Richard first got involved with Audacity as an alternative to CoolEdit2000 which would run on the Linux machine he took to University. A compile error trying to install a pre-release of audacity 1.2.0 lead to the audacity support list and two years helping users there. A string of patches (that became audacity 1.2.4) resulted in CVS access and an increasing amount of audacity development, almost all for Linux, with a focus on audacity's external libraries and audio processing code.
After graduating in Electronics in summer 2007 Audacity has to be a spare time project round working in an Electricity Supply Industry consultancy as an analogue hardware and software developer.
I first found audacity as a tool for editing and post-producing recordings of concerts and events I'd made, and this remains my main focus, using audacity to get from rough field recordings to CD master files. Efficient ways to load and manipulate clips thus get priority over complex effects and analysis, although audio restoration tools come out quite frequently.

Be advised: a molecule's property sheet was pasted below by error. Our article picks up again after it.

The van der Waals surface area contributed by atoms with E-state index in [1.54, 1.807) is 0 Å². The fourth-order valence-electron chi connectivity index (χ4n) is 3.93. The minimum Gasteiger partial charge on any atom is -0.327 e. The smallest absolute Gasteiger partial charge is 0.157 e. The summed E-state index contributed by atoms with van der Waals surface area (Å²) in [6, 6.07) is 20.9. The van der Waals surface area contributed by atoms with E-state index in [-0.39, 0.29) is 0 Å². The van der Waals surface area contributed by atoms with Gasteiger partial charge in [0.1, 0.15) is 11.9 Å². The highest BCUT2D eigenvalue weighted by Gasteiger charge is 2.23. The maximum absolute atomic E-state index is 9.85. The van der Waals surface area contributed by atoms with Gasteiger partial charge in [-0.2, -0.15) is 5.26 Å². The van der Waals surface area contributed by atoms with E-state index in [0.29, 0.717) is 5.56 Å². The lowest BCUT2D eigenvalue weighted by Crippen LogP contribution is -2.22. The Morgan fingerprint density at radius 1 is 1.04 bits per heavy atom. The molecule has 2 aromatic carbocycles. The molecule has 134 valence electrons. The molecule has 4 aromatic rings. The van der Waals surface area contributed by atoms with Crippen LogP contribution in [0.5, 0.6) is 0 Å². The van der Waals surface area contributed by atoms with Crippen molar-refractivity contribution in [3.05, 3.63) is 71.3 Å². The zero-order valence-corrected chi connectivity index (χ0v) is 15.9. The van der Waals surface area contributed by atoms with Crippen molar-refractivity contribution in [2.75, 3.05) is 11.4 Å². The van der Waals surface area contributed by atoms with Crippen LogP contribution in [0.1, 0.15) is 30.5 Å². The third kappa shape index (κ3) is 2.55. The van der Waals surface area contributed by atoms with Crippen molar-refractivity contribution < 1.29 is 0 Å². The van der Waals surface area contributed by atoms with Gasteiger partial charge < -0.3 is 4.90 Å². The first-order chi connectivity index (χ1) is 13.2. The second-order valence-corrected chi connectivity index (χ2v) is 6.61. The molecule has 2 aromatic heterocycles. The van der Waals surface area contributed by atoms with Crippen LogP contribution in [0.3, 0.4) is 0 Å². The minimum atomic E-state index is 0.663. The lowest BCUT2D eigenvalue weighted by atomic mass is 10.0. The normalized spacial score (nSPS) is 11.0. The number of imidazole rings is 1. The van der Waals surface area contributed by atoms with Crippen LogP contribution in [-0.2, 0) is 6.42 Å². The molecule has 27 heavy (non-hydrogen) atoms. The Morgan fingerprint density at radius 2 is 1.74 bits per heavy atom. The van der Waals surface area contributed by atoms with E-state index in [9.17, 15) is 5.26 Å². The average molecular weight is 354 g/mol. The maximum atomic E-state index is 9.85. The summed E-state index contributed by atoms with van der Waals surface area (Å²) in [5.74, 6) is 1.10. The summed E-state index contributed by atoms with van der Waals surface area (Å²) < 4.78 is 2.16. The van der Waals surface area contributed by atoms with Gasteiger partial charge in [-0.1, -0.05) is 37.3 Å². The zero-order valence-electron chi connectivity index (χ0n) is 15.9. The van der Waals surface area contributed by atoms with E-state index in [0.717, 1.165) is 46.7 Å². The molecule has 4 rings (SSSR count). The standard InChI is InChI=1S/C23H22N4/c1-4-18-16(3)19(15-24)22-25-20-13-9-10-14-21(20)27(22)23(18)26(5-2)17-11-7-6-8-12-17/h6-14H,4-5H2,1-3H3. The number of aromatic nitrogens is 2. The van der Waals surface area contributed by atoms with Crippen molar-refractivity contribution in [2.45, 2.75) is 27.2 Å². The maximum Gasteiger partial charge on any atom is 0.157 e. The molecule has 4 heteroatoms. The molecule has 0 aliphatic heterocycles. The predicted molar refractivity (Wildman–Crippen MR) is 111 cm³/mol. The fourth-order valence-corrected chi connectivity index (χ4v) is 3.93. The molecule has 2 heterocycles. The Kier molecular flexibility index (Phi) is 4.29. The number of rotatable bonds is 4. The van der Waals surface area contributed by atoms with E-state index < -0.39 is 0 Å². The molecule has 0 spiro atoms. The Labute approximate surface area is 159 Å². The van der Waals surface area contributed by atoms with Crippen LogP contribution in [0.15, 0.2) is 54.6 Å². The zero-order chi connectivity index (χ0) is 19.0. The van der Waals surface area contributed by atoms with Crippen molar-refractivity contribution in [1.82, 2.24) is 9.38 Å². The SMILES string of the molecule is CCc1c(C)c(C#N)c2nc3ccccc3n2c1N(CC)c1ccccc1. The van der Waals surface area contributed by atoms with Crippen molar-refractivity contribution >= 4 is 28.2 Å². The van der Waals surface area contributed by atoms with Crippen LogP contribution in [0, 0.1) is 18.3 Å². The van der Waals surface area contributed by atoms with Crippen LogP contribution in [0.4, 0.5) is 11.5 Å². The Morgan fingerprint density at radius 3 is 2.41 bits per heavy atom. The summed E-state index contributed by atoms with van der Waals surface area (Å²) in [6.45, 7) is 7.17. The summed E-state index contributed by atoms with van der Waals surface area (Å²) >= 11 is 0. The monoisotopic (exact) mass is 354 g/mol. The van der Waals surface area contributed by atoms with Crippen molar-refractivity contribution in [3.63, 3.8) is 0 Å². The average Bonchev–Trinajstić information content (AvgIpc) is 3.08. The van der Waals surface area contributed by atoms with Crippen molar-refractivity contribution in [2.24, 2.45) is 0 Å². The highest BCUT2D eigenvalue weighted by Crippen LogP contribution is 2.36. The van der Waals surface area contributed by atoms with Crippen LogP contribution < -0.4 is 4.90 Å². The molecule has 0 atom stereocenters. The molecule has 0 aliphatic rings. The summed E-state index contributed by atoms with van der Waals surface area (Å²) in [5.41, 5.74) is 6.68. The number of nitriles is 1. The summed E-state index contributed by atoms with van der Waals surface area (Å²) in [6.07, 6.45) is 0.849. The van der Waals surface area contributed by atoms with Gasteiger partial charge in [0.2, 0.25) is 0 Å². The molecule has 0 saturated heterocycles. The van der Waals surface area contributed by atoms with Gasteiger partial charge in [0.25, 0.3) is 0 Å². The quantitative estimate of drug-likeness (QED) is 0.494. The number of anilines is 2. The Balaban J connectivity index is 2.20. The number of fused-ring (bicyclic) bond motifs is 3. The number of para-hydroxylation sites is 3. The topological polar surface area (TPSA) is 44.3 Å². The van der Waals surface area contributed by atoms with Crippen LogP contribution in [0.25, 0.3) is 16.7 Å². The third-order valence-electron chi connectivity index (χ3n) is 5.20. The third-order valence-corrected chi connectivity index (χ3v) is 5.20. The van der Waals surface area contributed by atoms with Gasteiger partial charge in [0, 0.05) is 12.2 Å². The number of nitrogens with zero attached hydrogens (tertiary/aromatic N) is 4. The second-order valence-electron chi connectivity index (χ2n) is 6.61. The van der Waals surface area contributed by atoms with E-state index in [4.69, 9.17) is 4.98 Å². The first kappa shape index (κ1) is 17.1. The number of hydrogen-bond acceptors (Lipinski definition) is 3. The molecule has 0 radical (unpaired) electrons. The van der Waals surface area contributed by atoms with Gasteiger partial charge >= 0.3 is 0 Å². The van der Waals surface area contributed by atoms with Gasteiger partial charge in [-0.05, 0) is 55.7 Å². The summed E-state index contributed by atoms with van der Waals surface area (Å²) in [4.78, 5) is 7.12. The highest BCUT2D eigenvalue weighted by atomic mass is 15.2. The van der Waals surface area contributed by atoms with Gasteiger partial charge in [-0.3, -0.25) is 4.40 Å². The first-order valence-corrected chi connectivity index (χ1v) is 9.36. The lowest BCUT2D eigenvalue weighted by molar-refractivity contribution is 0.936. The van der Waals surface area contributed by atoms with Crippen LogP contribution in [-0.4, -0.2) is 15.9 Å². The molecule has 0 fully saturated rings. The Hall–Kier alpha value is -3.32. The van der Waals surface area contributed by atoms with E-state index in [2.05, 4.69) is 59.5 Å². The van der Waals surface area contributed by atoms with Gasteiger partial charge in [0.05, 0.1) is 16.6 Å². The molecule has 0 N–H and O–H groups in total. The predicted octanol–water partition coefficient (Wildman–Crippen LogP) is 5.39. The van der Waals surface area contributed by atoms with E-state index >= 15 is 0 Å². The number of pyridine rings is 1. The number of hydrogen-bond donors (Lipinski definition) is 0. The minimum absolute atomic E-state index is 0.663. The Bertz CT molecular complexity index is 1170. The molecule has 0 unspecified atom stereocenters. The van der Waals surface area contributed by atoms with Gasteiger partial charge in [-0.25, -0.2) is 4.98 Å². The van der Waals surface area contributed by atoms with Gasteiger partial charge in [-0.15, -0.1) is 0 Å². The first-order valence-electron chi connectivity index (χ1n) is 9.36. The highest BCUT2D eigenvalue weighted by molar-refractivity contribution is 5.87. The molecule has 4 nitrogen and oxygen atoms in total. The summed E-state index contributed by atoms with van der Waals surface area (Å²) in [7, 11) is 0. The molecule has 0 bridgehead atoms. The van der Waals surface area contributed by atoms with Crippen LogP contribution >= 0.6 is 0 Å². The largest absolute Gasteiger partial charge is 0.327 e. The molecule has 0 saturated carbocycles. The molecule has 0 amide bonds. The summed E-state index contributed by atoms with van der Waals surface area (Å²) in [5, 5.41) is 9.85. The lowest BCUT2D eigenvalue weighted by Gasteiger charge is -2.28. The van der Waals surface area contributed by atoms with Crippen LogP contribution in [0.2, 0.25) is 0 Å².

Away from the computer I spent a lot of my university career with York Student Television (who taught me a lot about Linux administration, so not really away from the computer), as well as playing for the Concert Band, doing PA for the Christian Union and playing for Mass on campus.